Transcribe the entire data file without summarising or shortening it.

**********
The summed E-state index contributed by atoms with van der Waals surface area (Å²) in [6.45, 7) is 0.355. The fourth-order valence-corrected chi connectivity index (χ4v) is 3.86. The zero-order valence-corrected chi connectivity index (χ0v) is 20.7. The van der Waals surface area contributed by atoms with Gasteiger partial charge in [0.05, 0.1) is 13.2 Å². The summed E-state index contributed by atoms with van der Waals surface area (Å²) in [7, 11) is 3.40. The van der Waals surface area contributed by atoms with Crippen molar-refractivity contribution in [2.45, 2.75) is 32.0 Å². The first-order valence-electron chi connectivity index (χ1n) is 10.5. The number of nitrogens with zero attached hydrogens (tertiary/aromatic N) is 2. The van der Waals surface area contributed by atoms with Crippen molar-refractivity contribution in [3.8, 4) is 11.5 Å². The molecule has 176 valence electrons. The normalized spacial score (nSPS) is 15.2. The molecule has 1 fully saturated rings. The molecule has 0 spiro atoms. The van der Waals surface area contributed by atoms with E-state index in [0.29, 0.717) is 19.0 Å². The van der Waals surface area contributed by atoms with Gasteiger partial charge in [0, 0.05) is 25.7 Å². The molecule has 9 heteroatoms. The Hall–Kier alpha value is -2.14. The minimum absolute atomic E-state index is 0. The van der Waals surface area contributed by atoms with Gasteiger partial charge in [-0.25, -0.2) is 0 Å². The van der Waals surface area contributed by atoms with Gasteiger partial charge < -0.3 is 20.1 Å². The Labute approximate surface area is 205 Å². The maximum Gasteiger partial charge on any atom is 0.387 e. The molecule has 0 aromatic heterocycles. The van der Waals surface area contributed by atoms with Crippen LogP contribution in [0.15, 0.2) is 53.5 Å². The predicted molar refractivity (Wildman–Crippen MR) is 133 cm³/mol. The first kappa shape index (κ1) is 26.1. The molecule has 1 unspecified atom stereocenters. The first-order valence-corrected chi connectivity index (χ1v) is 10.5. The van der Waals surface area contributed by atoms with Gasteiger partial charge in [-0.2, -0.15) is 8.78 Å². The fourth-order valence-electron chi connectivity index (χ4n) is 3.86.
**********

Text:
The summed E-state index contributed by atoms with van der Waals surface area (Å²) in [6.45, 7) is 0.355. The fourth-order valence-corrected chi connectivity index (χ4v) is 3.86. The zero-order valence-corrected chi connectivity index (χ0v) is 20.7. The van der Waals surface area contributed by atoms with Gasteiger partial charge in [0.05, 0.1) is 13.2 Å². The summed E-state index contributed by atoms with van der Waals surface area (Å²) in [7, 11) is 3.40. The van der Waals surface area contributed by atoms with Crippen molar-refractivity contribution in [2.45, 2.75) is 32.0 Å². The first-order valence-electron chi connectivity index (χ1n) is 10.5. The number of nitrogens with zero attached hydrogens (tertiary/aromatic N) is 2. The van der Waals surface area contributed by atoms with Crippen molar-refractivity contribution in [3.8, 4) is 11.5 Å². The molecule has 176 valence electrons. The normalized spacial score (nSPS) is 15.2. The molecule has 1 fully saturated rings. The molecule has 0 spiro atoms. The van der Waals surface area contributed by atoms with E-state index in [0.29, 0.717) is 19.0 Å². The van der Waals surface area contributed by atoms with Gasteiger partial charge in [0, 0.05) is 25.7 Å². The molecule has 9 heteroatoms. The Hall–Kier alpha value is -2.14. The minimum absolute atomic E-state index is 0. The van der Waals surface area contributed by atoms with Gasteiger partial charge in [-0.25, -0.2) is 0 Å². The van der Waals surface area contributed by atoms with Gasteiger partial charge < -0.3 is 20.1 Å². The Labute approximate surface area is 205 Å². The maximum Gasteiger partial charge on any atom is 0.387 e. The molecule has 0 aromatic heterocycles. The van der Waals surface area contributed by atoms with Crippen LogP contribution in [0.15, 0.2) is 53.5 Å². The predicted molar refractivity (Wildman–Crippen MR) is 133 cm³/mol. The first kappa shape index (κ1) is 26.1. The molecule has 1 unspecified atom stereocenters. The first-order valence-corrected chi connectivity index (χ1v) is 10.5. The van der Waals surface area contributed by atoms with Gasteiger partial charge in [-0.2, -0.15) is 8.78 Å². The fourth-order valence-electron chi connectivity index (χ4n) is 3.86.